Views from the Vicarage...

Doorways half way up a wall?

Ordinations normally take place at this time of year. Indeed, at the end of September, the following were ordained in our Cathedral Church of St. John the Evangelist in Brecon. Priests: Meinir Ronicle (Gwastedyn), Peter Letson (Glan Ithon), Sam Aldred (Central Swansea) Janet Day (Buallt -Builth), Gill Todd (Brecon St Mary and Llanddew) Sr Marian Thomas (Sketty), Sally Rees (Crickhowell w. Cwmdu and Tretower) and Samuel Patterson (for the Diocese of Monmouth by Letters Dimissory of the Bishop of Monmouth). Deacons: Sue Northcott (Pontardawe), Biddy Wigley (Llwynderw), Lucy McKeown (Glan Ithon), Sue Waite (Three Cliffs), Jon Howard (Ystradgynlais), Annabelle Elletson (Vale of Grwyne). Indeed, next year, will see our own Sarah Harris being Ordained to the sacred ministry (God willing).

For those who have visited Brecon Cathedral, whether for an Ordination, or for any other reason – have you noticed the two doors high up on the wall, with no apparent means to reach them, or no obvious purpose? Well, that part of the ancient Priory church contained a Rood Screen. This was destroyed in the Dissolution of the Monasteries in the 16th century.

So what is a Rood Screen? The word rood is derived from the Saxon word rood or rode, meaning "cross". The rood screen is so called because it was surmounted by the Rood itself, a large figure of the crucified Christ. Commonly, to either side of the Rood, there stood supporting statues of saints, normally Mary and St John, in an arrangement comparable to the Deesis always found in the centre of an Orthodox iconostasis (which uses John the Baptist instead of the Apostle, and a Pantokrator instead of a Crucifixion). During the late Middle Ages, the priory (now Brecon Cathedral) was known as the Church of the Golden Rood (Cross) because of its magnificent golden cross atop a massive rood screen. Pilgrims came from far and wide to visit the cross. 

 

Latterly in England and Wales the Rood tended to rise above a narrow loft (called the "rood loft"), which could occasionally be substantial enough to be used as a singing gallery (and might even contain an altar); but whose main purpose was to hold candles to light the rood itself. The panels and uprights of the screen did not support the loft, which instead rested on a substantial transverse beam called the "rood beam" or "candle beam". Access was via a narrow rood stair set into the piers supporting the chancel arch. In parish churches, the space between the rood beam and the chancel arch was commonly filled by a boarded or lath and plaster tympanum, set immediately behind the rood figures and painted with a representation of the Last Judgement. The roof panels of the first bay of the nave were commonly richly decorated to form a celure or canopy of honour; or otherwise there might be a separate celure canopy attached to the front of the chancel arch.

The carving or construction of the rood screen often included latticework, which makes it possible to see through the screen partially from the nave into the chancel. The term "chancel" itself derives from the Latin word cancelli meaning "lattice"; a term which had long been applied to the low metalwork or stone screens that delineate the choir enclosure in early medieval Italian cathedrals and major churches. The passage through the rood screen was fitted with doors, which were kept locked except during services.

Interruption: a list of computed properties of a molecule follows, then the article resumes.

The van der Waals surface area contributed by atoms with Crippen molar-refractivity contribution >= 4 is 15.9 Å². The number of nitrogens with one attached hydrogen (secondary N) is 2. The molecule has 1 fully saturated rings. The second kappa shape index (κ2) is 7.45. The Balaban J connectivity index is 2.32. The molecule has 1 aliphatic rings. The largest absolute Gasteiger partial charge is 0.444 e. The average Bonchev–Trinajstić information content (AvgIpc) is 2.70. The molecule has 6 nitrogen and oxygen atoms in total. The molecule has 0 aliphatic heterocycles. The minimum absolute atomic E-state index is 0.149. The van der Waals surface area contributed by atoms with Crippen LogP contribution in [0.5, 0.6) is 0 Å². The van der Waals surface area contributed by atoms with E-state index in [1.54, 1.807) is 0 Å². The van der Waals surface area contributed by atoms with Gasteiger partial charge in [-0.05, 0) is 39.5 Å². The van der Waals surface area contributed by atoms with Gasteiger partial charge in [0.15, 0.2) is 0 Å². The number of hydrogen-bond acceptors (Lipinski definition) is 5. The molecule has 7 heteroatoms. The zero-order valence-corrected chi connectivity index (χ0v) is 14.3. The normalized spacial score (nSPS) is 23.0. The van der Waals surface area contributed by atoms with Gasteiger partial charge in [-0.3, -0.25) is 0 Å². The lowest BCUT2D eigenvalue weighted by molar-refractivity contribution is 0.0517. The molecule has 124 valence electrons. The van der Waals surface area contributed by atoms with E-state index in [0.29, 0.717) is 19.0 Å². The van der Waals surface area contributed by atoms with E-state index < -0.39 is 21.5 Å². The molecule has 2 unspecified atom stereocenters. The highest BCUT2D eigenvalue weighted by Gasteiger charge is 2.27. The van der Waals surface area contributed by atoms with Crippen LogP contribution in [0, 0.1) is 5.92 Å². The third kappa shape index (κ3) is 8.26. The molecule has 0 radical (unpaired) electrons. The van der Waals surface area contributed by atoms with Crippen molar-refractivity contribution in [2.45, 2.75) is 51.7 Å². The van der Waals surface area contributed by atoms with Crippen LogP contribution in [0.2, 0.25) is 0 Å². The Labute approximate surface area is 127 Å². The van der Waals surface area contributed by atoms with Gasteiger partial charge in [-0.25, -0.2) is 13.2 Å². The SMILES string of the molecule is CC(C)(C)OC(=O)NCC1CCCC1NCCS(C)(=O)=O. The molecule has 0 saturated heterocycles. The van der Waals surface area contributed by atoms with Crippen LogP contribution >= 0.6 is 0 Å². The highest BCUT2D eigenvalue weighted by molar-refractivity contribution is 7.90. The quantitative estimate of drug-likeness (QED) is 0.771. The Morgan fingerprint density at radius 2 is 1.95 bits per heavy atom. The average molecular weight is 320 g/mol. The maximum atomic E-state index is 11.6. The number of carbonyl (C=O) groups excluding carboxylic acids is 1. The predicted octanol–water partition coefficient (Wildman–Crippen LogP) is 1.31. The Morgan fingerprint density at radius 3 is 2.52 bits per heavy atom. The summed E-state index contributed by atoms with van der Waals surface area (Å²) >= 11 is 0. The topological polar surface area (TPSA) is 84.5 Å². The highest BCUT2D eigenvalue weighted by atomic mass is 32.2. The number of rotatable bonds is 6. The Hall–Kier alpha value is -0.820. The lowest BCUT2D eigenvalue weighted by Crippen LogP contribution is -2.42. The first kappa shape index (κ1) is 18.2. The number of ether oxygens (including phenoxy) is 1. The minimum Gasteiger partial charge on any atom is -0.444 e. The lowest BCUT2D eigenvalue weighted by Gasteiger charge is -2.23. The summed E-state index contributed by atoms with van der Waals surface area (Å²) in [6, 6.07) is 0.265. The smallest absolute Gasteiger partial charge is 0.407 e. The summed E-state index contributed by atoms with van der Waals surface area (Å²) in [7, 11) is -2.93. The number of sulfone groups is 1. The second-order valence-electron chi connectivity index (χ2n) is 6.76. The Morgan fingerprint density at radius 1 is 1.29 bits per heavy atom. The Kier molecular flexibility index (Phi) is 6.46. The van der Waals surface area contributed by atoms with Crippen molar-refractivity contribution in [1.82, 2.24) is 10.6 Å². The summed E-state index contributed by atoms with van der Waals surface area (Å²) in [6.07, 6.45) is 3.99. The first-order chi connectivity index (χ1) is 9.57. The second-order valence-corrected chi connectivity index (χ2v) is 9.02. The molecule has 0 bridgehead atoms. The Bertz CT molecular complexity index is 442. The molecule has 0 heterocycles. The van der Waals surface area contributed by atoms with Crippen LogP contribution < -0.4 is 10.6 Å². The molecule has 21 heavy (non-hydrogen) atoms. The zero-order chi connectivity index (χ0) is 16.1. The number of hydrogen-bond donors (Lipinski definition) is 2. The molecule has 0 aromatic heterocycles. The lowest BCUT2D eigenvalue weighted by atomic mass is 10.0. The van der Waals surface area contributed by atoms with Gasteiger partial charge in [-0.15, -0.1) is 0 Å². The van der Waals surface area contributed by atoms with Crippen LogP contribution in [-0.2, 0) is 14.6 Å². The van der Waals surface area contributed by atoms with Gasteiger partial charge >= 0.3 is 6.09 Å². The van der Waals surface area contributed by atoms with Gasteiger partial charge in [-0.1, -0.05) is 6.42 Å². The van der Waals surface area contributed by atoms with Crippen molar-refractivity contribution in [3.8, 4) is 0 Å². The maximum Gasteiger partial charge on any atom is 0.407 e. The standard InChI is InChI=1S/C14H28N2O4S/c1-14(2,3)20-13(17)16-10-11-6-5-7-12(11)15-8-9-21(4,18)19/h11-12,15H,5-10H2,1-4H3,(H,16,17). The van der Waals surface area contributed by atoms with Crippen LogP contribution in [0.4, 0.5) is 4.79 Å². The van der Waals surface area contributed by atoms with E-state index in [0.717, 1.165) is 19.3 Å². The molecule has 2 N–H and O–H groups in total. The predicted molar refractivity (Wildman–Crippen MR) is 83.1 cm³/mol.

The rood screen was a physical and symbolic barrier, separating the chancel, the domain of the clergy, from the nave where lay people gathered to worship. It was also a means of seeing; often it was solid only to waist height and richly decorated with pictures of saints and angels. Concealment and revelation were part of the mediaeval Mass. When kneeling, the congregation could not see the priest, but might do so through the upper part of the screen, when he elevated the Host on Sundays. In some churches, 'squints' (holes in the screen) would ensure that everyone could see the elevation, as seeing the bread made flesh was significant for the congregation.

While Sunday Masses were very important, there were also weekday services which were celebrated at secondary altars in front of the screen (such as the "Jesus altar", erected for the worship of the Holy Name, a popular devotion in mediaeval times) which thus became the backdrop to the celebration of the Mass. The Rood itself provided a focus for worship according to the medieval Use of Sarum, most especially in Holy Week, when worship was highly elaborate. During Lent the Rood was veiled; on Palm Sunday it was revealed before the procession of palms and the congregation knelt before it. The whole Passion story would then be read from the Rood loft, at the foot of the crucifix by three priests.

 

So let us all hold in our prayers those recently ordained in our Cathedral churches throughout the Principality – particularly in these bizarre times. We pray for their ministries and the parishes in which they will serve.

 

Your Friend and Vicar

Canon Phillip

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